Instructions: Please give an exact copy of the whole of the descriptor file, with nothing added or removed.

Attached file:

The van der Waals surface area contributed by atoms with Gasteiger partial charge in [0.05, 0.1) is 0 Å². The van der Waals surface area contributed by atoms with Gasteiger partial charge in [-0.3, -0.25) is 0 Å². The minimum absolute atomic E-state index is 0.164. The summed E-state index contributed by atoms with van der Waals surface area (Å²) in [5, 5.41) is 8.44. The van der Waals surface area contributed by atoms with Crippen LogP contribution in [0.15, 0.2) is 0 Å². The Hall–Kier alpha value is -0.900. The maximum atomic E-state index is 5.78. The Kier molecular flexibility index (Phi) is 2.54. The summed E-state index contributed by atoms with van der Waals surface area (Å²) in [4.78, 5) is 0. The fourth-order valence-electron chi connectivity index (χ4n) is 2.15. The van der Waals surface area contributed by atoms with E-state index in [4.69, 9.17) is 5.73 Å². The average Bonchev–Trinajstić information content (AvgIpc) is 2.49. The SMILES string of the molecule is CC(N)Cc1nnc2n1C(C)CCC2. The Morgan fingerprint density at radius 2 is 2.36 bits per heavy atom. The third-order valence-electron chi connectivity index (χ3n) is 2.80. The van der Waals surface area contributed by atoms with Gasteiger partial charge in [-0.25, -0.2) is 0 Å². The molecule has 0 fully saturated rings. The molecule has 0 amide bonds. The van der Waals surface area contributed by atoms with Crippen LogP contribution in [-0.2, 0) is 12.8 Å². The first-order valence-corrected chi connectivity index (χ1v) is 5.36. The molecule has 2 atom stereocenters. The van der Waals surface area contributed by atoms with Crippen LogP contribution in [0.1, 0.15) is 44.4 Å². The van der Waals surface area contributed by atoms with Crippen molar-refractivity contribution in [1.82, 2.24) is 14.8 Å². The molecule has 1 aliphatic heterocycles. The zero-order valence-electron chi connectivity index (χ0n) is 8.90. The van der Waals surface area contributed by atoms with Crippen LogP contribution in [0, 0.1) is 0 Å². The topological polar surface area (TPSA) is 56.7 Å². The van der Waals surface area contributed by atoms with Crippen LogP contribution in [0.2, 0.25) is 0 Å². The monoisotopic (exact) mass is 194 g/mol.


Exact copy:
The van der Waals surface area contributed by atoms with Gasteiger partial charge in [0.05, 0.1) is 0 Å². The van der Waals surface area contributed by atoms with Gasteiger partial charge in [-0.3, -0.25) is 0 Å². The minimum absolute atomic E-state index is 0.164. The summed E-state index contributed by atoms with van der Waals surface area (Å²) in [5, 5.41) is 8.44. The van der Waals surface area contributed by atoms with Crippen LogP contribution in [0.15, 0.2) is 0 Å². The Hall–Kier alpha value is -0.900. The maximum atomic E-state index is 5.78. The Kier molecular flexibility index (Phi) is 2.54. The summed E-state index contributed by atoms with van der Waals surface area (Å²) in [4.78, 5) is 0. The fourth-order valence-electron chi connectivity index (χ4n) is 2.15. The van der Waals surface area contributed by atoms with E-state index in [4.69, 9.17) is 5.73 Å². The average Bonchev–Trinajstić information content (AvgIpc) is 2.49. The SMILES string of the molecule is CC(N)Cc1nnc2n1C(C)CCC2. The Morgan fingerprint density at radius 2 is 2.36 bits per heavy atom. The third-order valence-electron chi connectivity index (χ3n) is 2.80. The van der Waals surface area contributed by atoms with Gasteiger partial charge in [-0.25, -0.2) is 0 Å². The molecule has 0 fully saturated rings. The molecule has 0 amide bonds. The van der Waals surface area contributed by atoms with Crippen LogP contribution in [-0.2, 0) is 12.8 Å². The first-order valence-corrected chi connectivity index (χ1v) is 5.36. The molecule has 2 atom stereocenters. The van der Waals surface area contributed by atoms with Crippen LogP contribution in [0.1, 0.15) is 44.4 Å². The van der Waals surface area contributed by atoms with Crippen molar-refractivity contribution in [1.82, 2.24) is 14.8 Å². The molecule has 1 aliphatic heterocycles. The zero-order valence-electron chi connectivity index (χ0n) is 8.90. The van der Waals surface area contributed by atoms with Crippen LogP contribution in [0, 0.1) is 0 Å². The topological polar surface area (TPSA) is 56.7 Å². The van der Waals surface area contributed by atoms with Crippen LogP contribution in [0.2, 0.25) is 0 Å². The monoisotopic (exact) mass is 194 g/mol.